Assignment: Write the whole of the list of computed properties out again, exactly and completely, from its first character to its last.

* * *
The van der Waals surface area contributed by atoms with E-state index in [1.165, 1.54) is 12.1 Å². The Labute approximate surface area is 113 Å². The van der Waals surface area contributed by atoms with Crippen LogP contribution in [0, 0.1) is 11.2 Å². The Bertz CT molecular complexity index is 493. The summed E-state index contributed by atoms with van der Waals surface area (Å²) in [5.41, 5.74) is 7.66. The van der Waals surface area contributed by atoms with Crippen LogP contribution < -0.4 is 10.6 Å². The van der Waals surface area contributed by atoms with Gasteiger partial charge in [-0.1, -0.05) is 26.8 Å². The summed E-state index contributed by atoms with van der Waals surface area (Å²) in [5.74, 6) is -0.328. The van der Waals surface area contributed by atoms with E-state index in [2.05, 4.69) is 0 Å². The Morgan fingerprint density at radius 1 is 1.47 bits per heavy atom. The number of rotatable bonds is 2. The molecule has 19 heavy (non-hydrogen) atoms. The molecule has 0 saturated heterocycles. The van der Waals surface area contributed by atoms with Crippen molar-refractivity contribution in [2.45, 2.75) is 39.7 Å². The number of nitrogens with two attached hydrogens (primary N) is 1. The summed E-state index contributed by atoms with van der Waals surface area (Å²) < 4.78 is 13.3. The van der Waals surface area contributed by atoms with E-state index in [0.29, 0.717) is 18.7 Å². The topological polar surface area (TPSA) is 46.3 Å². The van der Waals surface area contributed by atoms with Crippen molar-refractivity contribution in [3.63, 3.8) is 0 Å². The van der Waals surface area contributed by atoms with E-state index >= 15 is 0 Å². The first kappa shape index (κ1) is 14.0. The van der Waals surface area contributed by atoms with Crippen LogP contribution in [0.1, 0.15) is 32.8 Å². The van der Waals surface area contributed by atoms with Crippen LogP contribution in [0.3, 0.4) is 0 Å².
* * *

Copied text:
The van der Waals surface area contributed by atoms with E-state index in [1.165, 1.54) is 12.1 Å². The Labute approximate surface area is 113 Å². The van der Waals surface area contributed by atoms with Crippen LogP contribution in [0, 0.1) is 11.2 Å². The Bertz CT molecular complexity index is 493. The summed E-state index contributed by atoms with van der Waals surface area (Å²) in [5.41, 5.74) is 7.66. The van der Waals surface area contributed by atoms with Crippen LogP contribution < -0.4 is 10.6 Å². The van der Waals surface area contributed by atoms with Gasteiger partial charge in [-0.1, -0.05) is 26.8 Å². The summed E-state index contributed by atoms with van der Waals surface area (Å²) in [5.74, 6) is -0.328. The van der Waals surface area contributed by atoms with E-state index in [2.05, 4.69) is 0 Å². The Morgan fingerprint density at radius 1 is 1.47 bits per heavy atom. The number of rotatable bonds is 2. The molecule has 19 heavy (non-hydrogen) atoms. The molecule has 0 saturated heterocycles. The van der Waals surface area contributed by atoms with Crippen molar-refractivity contribution in [2.45, 2.75) is 39.7 Å². The number of nitrogens with two attached hydrogens (primary N) is 1. The summed E-state index contributed by atoms with van der Waals surface area (Å²) < 4.78 is 13.3. The van der Waals surface area contributed by atoms with E-state index in [0.29, 0.717) is 18.7 Å². The topological polar surface area (TPSA) is 46.3 Å². The van der Waals surface area contributed by atoms with Crippen molar-refractivity contribution in [3.63, 3.8) is 0 Å². The van der Waals surface area contributed by atoms with E-state index >= 15 is 0 Å². The first kappa shape index (κ1) is 14.0. The van der Waals surface area contributed by atoms with Crippen LogP contribution in [0.1, 0.15) is 32.8 Å². The van der Waals surface area contributed by atoms with Crippen LogP contribution in [0.3, 0.4) is 0 Å².